Here's an example from the book Is it Possible To Live this Way? A girl mentions that her boyfriend's tumor is a "destiny" that contradicts his desire to live. Fr. Giussani insists that destiny is more than the circumstances that confront us:
«To say "I am sick; I have to die, nevertheless I'd like to live, my destiny would be to live." To say "My destiny would be to live, but I have to die because I have tuberculosis; I have cancer and I have to die" isn't reasoning: it's a psychological giving in, a giving in to weakness. If your destiny tells you "I am made for life," this means that this is stronger and will prevail, prevail over the fact that you, in the circumstances that you are in, must die. It means that there is something else or another position; if there weren't another position, something else for which destiny triumphs, then all is destined to become nothing. Everything is destined to become nothing: dust inside a tomb, a mummy dried inside a prison for thirty thousand years.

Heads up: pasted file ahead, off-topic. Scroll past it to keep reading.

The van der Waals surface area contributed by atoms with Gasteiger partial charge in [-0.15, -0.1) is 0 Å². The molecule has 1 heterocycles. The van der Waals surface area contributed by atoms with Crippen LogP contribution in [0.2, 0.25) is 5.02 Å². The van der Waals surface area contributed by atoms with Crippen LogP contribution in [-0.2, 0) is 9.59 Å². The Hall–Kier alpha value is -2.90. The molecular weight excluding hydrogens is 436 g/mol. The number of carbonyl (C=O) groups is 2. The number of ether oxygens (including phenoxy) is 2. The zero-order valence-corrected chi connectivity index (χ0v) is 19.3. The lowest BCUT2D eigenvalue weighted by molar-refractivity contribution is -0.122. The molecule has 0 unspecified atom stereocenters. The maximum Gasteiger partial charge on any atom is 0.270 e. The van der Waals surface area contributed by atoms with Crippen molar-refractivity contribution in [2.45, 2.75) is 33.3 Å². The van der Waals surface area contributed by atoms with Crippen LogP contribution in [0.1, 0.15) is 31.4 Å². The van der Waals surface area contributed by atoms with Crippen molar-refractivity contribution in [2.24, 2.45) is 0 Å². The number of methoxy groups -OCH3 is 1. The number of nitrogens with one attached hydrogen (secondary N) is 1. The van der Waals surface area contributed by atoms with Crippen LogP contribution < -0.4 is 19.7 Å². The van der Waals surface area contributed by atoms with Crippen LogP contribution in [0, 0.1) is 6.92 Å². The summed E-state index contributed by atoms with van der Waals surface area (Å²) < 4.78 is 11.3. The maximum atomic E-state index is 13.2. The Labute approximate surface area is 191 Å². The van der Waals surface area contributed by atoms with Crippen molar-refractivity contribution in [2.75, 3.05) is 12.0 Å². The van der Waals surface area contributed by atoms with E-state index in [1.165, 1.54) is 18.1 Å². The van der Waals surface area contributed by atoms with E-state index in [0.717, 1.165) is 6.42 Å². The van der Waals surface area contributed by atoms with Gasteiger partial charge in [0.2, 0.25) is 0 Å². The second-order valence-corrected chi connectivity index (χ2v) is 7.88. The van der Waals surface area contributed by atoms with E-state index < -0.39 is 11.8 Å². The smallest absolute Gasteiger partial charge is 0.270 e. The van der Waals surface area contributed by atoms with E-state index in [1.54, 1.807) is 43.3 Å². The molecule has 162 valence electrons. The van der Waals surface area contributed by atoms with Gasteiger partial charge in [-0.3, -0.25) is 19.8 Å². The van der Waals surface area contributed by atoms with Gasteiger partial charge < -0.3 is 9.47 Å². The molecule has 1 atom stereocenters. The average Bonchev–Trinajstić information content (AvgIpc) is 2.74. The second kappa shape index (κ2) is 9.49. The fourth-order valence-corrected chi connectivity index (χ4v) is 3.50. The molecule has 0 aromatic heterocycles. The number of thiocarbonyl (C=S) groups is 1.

If Christ called us to this path, it's so that we, in the midst of people, may have the ability to carry out this task: shout to everyone the true reason (the true reason is the destiny inherent in our nature) and therefore, to help people's hope, without which people become violent toward others, lazy in their work (they no longer want to work), and untruthful in front of true things.»(Is It Possible To Live This Way? 112-113).
Destiny is the promise of eternal life. Now this destiny, to be sure, comes to meet us even in our circumstances - no circumstances may prevent it from arriving - but the difference is that a man may live fully every moment in the shadow of death and die in the hope of the resurrection and eternal life.